I don’t know about you but I really struggle to read food labels! Either my eyesight is deteriorating or they cram so much information due to food legislation that they have to use very small text which we can’t read anyway! That said, I understand the need to label (in bold) food allergens for those who either need or choose to eat differently due to health reasons. So here’s my point…would you say some people have an eating difficulty as a result? I know, that sounds as ridiculous as labelling someone who can’t walk along a tightrope as having a walking difficulty!
We live in a society of great advancement as change is happening all around us and at a very fast pace too. We seek clearer, more eloquent ways to express our identity as freedom to be who we are and self-expression is becoming more acceptable in cultures where it was previously confined. Laws and guidelines are also evolving to accommodate people’s freedom to choose words that best describe their identity or gender and as such organisations, institutes and corporations are updating their policies accordingly. So why is it so important to use the right words?
The thing is…words have power and their power is the meaning behind them. They can heal and they can hurt. They can shame and they can liberate. They can strengthen and they can weaken. Words that are both true and kind can literally change someone’s life. Have you ever felt this power and been moved by words you’ve heard or even said yourself? Some of the greatest changes in history happened after the delivery of carefully chosen words.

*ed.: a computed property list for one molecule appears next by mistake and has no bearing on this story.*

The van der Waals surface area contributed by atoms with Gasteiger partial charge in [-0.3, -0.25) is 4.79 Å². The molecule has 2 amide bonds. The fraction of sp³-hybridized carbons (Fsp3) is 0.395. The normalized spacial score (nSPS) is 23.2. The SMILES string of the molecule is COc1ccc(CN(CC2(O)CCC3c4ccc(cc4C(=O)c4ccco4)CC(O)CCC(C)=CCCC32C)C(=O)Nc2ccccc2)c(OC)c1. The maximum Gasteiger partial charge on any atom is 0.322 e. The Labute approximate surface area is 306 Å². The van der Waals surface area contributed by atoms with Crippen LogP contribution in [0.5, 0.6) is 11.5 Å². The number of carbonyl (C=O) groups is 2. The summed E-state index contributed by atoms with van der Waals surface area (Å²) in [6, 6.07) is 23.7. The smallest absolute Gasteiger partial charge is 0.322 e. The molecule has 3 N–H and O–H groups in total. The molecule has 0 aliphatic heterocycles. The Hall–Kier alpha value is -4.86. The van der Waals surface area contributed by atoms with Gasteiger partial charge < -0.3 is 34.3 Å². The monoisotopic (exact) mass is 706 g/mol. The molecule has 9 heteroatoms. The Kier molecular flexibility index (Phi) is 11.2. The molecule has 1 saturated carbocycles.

So what happens if we repeatedly hear the same words used over and over again to describe us? If we accept the words as truth we then form a belief in our mind which then becomes part of our identity. The Cambridge Dictionary defines belief as ‘the feeling of being certain that something exists or is true’ so if during our most impressionable years, we are told often enough that we are bad or defective in some way, what are the odds of us being easily influenced by these words? We define ourselves by our beliefs and therefore our thinking and behaviours reflect the belief system we uphold.
Now let’s look at the words ‘learning difficulty or disability’ which are often used to describe approx 286,000 children in the UK (Mentalhealth.org.uk) who cannot learn in the standardised, one size fits all way. What beliefs do you think these children have formed about their ability to learn? Is there a possibility that they learn differently to the standard approach and have been wrongly labelled as having learning difficulties? Historical greats such as Albert Einstein, Walt Disney, Thomas Edison, Hans Christian Anderson and many others have all been characterized as having learning difficulties yet they were all ahead of the field. How can we be so presumptuous so as to believe that anyone who learns differently to the norm has a disability, when it could quite easily be the other way round?
More and more children are suffering with their mental health as a direct result of not learning in the usual way. They are developing negative beliefs about themselves and therefore school becomes a very harmful experience which they then spend the rest of their lives trying to heal.
Everyone should have the right to be who they truly are without carrying the burden of negative conditioning. It’s time to stop using damaging words to describe people who do not fit within the expected rules and instead let’s truly accept what makes us human…our uniqueness and our freedom to express ourselves differently.